“Why is this place so incredibly good?” I ask the owner at the end of my meal, not really expecting a response. “Because this is where Hong Kong’s culinary heritage is being preserved,” he told me.

Consuming humbler examples of that culinary heritage – in the form of almost transparent har gao (shrimp dumplings) or the glossiest char siu (barbecued pork) – in a lowly dive that’s a local favourite can be tricky for visitors in town for a short trip. Consulting food-review sites can be helpful, but many of them are seeded with fake opinions (still, several Hong Kong food writers told me that OpenRice.com is the one they use for tips). In the end, nothing beats talking to a local.

My colleague Chris Nuttall-Smith, The Globe and Mail’s food critic, put me in touch with some friends in Hong Kong who brought me to one of their favourite places, Leung Kee in Sai Wan Ho. The restaurant is next to a fish market, so you can pick live seafood from the fishmongers and have the chefs prepare it to order. The steamed rock grouper we had made for one of the freshest, most flavourful meals I’ve ever experienced.

Steamed market-fresh rock grouper at Leung Kee.

Signing up for a tour is also an option. I personally dislike guided tours, but if you don’t mind being herded along in a group, try Hong Kong Foodie Tasting Tour. Two of the meat joints highlighted on their itineraries are Yung Kee Restaurant on Wellington Street and Dragon Restaurant on Queen Victoria Street, both of which qualify for “die, die, must try” status among residents.

Of course, you can always follow the lineups. A queue usually indicates good things, although sometimes they are just too long. One morning, I walked past a place called Australia Dairy Co. where the wait time for a breakfast of thin, watery broth with elbow macaroni and ham was more than an hour. “It’s kind of terrible, but also great,” a patient diner told me.

Or there’s always Google. Searching “must-try dishes Hong Kong” led me to Parkes Road, where two spots, Mak’s Noodle and Mak Man Kee Noodle Shop, serve equally tasty wonton beef brisket incorporating delicious broth, addictive wontons, al dente noodles and moist braised meat.

Chinese broccoli at Mak Man Kee.

At Mak Man Kee, I also ordered Chinese broccoli in oyster sauce, and a superlative dish of tender scallions. Despite looking like nothing more than a little side plate covered in a neat array of green onions, the flavour blew me away. They weren’t overpowering like raw scallions in North America but more like thick chives.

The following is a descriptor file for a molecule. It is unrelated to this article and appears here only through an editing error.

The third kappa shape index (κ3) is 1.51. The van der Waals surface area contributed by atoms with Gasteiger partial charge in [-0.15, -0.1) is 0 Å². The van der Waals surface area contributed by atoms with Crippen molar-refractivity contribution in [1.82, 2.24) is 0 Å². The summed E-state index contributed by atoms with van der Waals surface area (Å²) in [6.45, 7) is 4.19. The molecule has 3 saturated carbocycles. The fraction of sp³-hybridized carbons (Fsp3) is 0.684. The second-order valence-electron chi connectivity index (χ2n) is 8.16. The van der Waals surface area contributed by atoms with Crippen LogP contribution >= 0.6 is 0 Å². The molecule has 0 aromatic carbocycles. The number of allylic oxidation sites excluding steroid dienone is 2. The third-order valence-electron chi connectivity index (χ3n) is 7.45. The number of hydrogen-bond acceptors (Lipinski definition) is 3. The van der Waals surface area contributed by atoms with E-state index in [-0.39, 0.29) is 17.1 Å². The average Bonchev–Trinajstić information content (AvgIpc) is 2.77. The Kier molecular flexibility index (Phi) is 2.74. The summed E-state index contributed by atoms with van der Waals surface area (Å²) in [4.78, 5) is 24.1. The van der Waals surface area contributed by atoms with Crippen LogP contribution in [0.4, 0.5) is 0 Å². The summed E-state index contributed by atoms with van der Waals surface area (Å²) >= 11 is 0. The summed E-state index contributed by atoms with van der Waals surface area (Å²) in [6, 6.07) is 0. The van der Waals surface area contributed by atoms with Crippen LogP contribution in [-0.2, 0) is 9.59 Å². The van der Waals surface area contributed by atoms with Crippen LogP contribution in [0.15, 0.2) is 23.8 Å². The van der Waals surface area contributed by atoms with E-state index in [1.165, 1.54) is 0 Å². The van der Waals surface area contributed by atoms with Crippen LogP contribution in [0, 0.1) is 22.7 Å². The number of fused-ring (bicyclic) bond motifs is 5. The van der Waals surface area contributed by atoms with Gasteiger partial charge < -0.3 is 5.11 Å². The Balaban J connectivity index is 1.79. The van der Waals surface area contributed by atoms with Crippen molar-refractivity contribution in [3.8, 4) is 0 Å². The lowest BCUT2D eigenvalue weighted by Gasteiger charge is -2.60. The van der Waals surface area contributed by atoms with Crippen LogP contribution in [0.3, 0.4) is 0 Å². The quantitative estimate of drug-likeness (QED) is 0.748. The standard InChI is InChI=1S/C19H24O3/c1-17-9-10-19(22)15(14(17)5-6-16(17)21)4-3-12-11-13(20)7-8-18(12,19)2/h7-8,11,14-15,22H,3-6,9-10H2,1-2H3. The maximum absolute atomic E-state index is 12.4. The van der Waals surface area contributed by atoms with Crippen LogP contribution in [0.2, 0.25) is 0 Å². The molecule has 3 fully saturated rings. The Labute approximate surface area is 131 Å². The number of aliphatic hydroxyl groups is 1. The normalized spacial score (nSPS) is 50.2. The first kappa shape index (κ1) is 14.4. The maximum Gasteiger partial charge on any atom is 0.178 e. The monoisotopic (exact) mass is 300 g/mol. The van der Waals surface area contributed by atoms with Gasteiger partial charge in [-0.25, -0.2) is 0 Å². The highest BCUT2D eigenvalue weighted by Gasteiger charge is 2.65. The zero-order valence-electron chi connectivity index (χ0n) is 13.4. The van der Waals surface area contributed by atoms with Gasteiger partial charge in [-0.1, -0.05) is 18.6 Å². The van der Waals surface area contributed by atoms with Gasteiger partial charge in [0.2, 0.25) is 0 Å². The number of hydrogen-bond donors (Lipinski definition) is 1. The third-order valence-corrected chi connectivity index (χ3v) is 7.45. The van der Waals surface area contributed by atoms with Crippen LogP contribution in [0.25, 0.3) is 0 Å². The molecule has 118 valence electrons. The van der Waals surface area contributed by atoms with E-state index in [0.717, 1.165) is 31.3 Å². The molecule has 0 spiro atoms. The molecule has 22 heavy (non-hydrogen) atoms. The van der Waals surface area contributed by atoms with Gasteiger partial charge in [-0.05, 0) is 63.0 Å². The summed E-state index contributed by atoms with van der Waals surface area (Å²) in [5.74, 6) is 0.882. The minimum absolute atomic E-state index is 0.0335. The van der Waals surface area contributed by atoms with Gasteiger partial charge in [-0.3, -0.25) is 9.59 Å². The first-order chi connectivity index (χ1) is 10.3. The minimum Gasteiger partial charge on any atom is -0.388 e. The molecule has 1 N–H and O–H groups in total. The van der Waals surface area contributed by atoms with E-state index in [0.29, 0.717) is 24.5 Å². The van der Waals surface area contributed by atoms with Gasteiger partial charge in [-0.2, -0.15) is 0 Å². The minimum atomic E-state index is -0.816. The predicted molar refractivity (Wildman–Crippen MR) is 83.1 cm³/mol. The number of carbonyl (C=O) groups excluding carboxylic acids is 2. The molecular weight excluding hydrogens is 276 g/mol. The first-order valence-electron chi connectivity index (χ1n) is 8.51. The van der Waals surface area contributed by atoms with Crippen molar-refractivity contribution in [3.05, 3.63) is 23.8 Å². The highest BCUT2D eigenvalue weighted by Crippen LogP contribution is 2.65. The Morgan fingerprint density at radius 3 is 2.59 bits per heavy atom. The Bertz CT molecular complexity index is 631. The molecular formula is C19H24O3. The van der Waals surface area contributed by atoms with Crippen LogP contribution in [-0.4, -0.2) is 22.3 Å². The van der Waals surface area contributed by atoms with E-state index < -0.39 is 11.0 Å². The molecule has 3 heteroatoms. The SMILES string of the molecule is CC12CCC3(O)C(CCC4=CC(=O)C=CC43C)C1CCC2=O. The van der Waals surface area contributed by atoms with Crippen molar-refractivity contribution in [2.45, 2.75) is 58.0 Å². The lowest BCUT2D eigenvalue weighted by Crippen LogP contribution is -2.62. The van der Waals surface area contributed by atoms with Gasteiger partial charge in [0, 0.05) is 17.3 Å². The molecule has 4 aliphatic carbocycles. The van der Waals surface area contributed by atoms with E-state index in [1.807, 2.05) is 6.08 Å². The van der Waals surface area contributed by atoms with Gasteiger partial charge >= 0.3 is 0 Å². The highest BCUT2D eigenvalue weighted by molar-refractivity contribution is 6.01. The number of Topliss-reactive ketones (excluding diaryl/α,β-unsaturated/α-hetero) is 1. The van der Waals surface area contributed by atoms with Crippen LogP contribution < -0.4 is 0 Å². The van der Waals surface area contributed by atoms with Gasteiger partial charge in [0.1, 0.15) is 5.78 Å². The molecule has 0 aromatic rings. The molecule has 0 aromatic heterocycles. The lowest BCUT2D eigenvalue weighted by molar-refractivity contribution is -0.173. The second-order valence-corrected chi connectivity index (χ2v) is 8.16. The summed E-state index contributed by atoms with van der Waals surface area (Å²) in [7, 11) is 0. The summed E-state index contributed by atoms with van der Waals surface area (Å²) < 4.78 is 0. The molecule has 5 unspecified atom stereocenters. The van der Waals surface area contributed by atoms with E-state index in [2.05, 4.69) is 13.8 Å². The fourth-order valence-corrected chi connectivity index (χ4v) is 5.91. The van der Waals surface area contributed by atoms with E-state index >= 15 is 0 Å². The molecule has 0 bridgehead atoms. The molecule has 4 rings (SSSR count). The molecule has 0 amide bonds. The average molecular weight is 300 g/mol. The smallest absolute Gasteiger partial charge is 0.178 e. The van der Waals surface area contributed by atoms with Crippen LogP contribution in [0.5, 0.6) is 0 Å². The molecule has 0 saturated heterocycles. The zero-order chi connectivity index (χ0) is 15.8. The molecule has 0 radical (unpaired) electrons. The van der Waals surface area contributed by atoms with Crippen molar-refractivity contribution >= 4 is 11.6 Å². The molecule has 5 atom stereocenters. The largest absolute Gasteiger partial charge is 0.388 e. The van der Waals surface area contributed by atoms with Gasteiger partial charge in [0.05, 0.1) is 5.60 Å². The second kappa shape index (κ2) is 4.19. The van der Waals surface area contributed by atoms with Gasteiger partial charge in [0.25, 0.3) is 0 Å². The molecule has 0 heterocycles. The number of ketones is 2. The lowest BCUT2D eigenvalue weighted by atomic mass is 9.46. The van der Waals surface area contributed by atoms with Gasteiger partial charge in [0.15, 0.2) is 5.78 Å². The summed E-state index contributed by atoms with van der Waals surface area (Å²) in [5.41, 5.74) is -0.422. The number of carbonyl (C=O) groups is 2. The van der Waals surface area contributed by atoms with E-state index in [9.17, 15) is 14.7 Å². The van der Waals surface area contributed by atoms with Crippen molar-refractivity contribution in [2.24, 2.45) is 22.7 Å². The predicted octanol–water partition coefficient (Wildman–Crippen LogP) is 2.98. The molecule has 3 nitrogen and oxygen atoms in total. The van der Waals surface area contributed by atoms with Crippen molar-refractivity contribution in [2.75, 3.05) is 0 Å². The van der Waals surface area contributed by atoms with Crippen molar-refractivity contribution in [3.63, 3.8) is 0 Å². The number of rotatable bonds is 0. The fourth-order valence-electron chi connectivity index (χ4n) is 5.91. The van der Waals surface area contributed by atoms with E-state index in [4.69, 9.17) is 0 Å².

An onion is rarely something to write home about, but Mak Man Kee’s dish is a perfect example of how the best epicurean adventures are about being surprised, regardless of cost.

Whatever methods we use to uncover these secret spots, we are all seeking havens of authenticity on an ever-shrinking planet, destinations where everything comes together in one perfect bite.

On the ground

Hong Kong Foodie Tasting Tour

This outfit guides hungry groups through local haunts in Sham Shui Po, Sheung Wan and more. www.hongkongfoodietours.com

Leung Kee

In the middle of Sai Wan Ho Market, Leung Kee is a local favourite for fresh seafood dishes. 12 Tai On St.

Mak’s Noodle

Along with the neighbouring Mak Man Kee Noodle Shop at 51 Parkes Rd., this spot at 55 Parkes Rd. is known for its wonton beef brisket.

Openrice.com

HK insiders swear by this website for restaurant reviews. www.openrice.com

Sheung Hing Chiu Chow

Options at this Hong Kong institution range from a $5 crispy noodle cake topped with sugar and vinegar, to $500 snails from the South China Sea. 29 Queen’s Rd. W.

T’ang Court

The renowned two-Michelin-starred dining room often makes it onto lists of the world’s top restaurants. www.hongkong.langhamhotels.com

Yung Kee Restaurant

This is a go-to spot for meat dishes like roast goose. www.yungkee.com.hk

This story originally appeared in the March 2015 issue of Globe Style Advisor. To download the magazine's free iPad app, visit tgam.ca/styleadvisor.